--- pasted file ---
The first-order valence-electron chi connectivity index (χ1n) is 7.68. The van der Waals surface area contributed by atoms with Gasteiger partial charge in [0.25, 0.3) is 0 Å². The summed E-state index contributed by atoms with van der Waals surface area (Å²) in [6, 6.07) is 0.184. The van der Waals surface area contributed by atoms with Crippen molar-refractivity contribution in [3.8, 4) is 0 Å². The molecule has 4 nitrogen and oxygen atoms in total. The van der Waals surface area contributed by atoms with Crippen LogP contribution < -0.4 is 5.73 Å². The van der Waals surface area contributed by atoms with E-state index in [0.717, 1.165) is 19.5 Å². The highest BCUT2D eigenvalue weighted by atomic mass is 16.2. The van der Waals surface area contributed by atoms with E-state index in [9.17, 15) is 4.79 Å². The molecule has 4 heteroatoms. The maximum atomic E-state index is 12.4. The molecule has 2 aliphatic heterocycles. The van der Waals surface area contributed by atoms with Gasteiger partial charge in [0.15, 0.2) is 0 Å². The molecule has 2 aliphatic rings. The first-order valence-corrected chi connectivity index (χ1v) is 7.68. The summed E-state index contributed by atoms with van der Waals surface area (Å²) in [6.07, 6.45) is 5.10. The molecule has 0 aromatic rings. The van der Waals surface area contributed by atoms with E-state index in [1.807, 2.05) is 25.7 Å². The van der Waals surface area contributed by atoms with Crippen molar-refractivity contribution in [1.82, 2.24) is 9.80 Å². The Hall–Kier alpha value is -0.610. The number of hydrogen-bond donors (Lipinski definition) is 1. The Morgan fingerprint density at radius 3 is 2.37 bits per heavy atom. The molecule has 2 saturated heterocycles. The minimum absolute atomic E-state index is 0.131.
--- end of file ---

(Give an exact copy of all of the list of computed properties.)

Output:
The first-order valence-electron chi connectivity index (χ1n) is 7.68. The van der Waals surface area contributed by atoms with Gasteiger partial charge in [0.25, 0.3) is 0 Å². The summed E-state index contributed by atoms with van der Waals surface area (Å²) in [6, 6.07) is 0.184. The van der Waals surface area contributed by atoms with Crippen molar-refractivity contribution in [3.8, 4) is 0 Å². The molecule has 4 nitrogen and oxygen atoms in total. The van der Waals surface area contributed by atoms with Crippen LogP contribution < -0.4 is 5.73 Å². The van der Waals surface area contributed by atoms with E-state index in [0.717, 1.165) is 19.5 Å². The highest BCUT2D eigenvalue weighted by atomic mass is 16.2. The van der Waals surface area contributed by atoms with E-state index in [9.17, 15) is 4.79 Å². The molecule has 4 heteroatoms. The maximum atomic E-state index is 12.4. The molecule has 2 aliphatic heterocycles. The van der Waals surface area contributed by atoms with Gasteiger partial charge in [0.15, 0.2) is 0 Å². The molecule has 2 aliphatic rings. The first-order valence-corrected chi connectivity index (χ1v) is 7.68. The summed E-state index contributed by atoms with van der Waals surface area (Å²) in [6.07, 6.45) is 5.10. The molecule has 0 aromatic rings. The van der Waals surface area contributed by atoms with E-state index in [1.807, 2.05) is 25.7 Å². The van der Waals surface area contributed by atoms with Crippen molar-refractivity contribution in [1.82, 2.24) is 9.80 Å². The Hall–Kier alpha value is -0.610. The number of hydrogen-bond donors (Lipinski definition) is 1. The Morgan fingerprint density at radius 3 is 2.37 bits per heavy atom. The molecule has 2 saturated heterocycles. The minimum absolute atomic E-state index is 0.131.